Why choose mediation over court?
You will discover many advantages when comparing mediation vs court, but the best reason is that mediation is private.
Unlike court, which produces a public record that can be used against you in the future, all aspects of the mediation process remain confidential. In business disputes, mediation ensures your business or trade secrets remain secret, or in divorce cases, mediation ensures the details about your private life remain private!
Court is Public
Just consider the fact that every word spoken in court is transcribed by a courtroom stenographer. Those transcriptions are official records and become available to the public for future reference in perpetuity.
Anyone researching your past may review that public record and interpret what they discover however they choose. Attorneys and law firms routinely use public records to find embarrassing leverage or to establish a pattern of behavior against a person they intend to sue.
The fact that mediation remains private is all the reason anyone should need to avoid traditional court proceedings and choose mediation to resolve any legal matter.
The Definition of Mediation
Mediation is a compelling alternative to court in which the parties in dispute retain the power of decision making, negotiate and mutually agree on a resolution in a private setting.
Mediation is Practical
Because it can be less expensive and takes less time than traditional court proceedings, mediation has become extremely popular for all types of cases from civil and business disputes to divorce and family law as well.
Mediation is the most intelligent and reliable pathway to attain a desirable result. Instead of risking the outcome on an attorney and a judge, in mediation, you maintain control throughout each step of the resolution process. For these reasons, mediation increases the odds exponentially for an outcome that best suits you.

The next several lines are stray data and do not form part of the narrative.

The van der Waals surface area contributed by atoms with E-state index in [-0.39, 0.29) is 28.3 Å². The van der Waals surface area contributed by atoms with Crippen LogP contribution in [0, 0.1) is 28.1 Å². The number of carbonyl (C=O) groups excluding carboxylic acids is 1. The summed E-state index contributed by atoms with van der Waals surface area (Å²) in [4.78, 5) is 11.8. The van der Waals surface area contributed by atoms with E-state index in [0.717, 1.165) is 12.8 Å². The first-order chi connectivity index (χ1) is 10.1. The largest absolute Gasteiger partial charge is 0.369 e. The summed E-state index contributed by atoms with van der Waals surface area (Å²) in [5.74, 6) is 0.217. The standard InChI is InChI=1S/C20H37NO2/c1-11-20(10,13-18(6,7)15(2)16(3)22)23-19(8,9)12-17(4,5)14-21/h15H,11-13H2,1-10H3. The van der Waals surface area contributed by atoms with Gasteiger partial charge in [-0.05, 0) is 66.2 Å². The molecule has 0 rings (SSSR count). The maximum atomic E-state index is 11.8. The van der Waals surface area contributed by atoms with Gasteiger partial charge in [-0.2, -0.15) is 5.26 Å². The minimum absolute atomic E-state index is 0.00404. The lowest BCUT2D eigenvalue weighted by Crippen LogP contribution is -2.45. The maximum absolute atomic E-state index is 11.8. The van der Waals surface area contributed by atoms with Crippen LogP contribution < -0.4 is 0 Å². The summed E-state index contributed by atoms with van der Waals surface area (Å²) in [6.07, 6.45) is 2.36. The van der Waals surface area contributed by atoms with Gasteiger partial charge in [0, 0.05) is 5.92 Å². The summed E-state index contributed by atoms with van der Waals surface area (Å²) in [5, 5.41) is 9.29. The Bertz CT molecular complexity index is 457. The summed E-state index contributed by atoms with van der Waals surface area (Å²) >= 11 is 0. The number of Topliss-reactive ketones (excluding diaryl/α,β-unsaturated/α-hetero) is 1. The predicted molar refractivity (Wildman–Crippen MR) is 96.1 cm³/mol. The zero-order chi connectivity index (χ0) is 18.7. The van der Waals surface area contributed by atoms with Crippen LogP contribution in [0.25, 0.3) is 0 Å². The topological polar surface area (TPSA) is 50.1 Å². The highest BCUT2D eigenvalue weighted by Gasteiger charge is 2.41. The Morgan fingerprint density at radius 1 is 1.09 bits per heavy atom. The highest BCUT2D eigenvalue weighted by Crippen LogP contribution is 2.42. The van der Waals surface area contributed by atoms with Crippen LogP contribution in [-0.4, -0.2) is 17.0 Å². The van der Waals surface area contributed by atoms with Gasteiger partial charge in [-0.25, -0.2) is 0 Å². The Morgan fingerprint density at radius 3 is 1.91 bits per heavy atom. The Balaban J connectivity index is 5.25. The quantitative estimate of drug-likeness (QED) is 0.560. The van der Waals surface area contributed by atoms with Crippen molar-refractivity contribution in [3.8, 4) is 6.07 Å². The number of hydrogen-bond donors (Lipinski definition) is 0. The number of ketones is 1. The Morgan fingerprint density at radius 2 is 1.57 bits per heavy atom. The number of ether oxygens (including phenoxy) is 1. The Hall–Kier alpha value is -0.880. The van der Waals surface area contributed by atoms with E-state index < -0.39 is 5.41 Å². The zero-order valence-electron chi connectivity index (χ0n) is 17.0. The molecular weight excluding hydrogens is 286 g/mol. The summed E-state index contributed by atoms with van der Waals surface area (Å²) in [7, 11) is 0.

How Mediation Works
First, you will need an attorney to assist and advise you throughout the mediation process. Then, a mediator is mutually selected and approved by the attorneys of both parties.
Unlike court where you must constantly face the other party when testifying against them and again when they testify against you, in mediation each party is kept in a separate room. In fact, upon arrival to mediation, you and your attorney will be ushered into a private room where you will remain until the process is complete at which point you will be escorted from the building never having to see the opposing party.
The mediator will spend time with each party independently, and then go back and forth negotiating and calibrating the terms of a resolution in which both parties ultimately agree.
The independent attorney called a mediator, will enter the room assigned to you and your attorney to explain the rules. Next, the mediator will hear your opening statement which will include your grievances as well as the terms you seek in order to reach a resolution. After your opening statement the mediator will go to the room where the other side is waiting to give their opening statement and begin the negotiations.
The mediator will go back and forth between the parties negotiating each of the terms needed to arrive at a mutually equitable resolution. Depending upon the circumstances and the willingness of the parties to give and take, this process may take minutes, hours or even days.
The Conclusion of Mediation
The conclusion of mediation occurs when negotiated terms have been reached and both parties sign the resolution. The resolution is then filed and becomes permanent and binding, just as a court case would.
If Mediation Fails
Mediation fails when the parties in dispute cannot reach resolution on part or all of the terms being negotiated. When mediation fails the parties in dispute may reattempt mediation or they must take their chances in court and a judge will render verdict.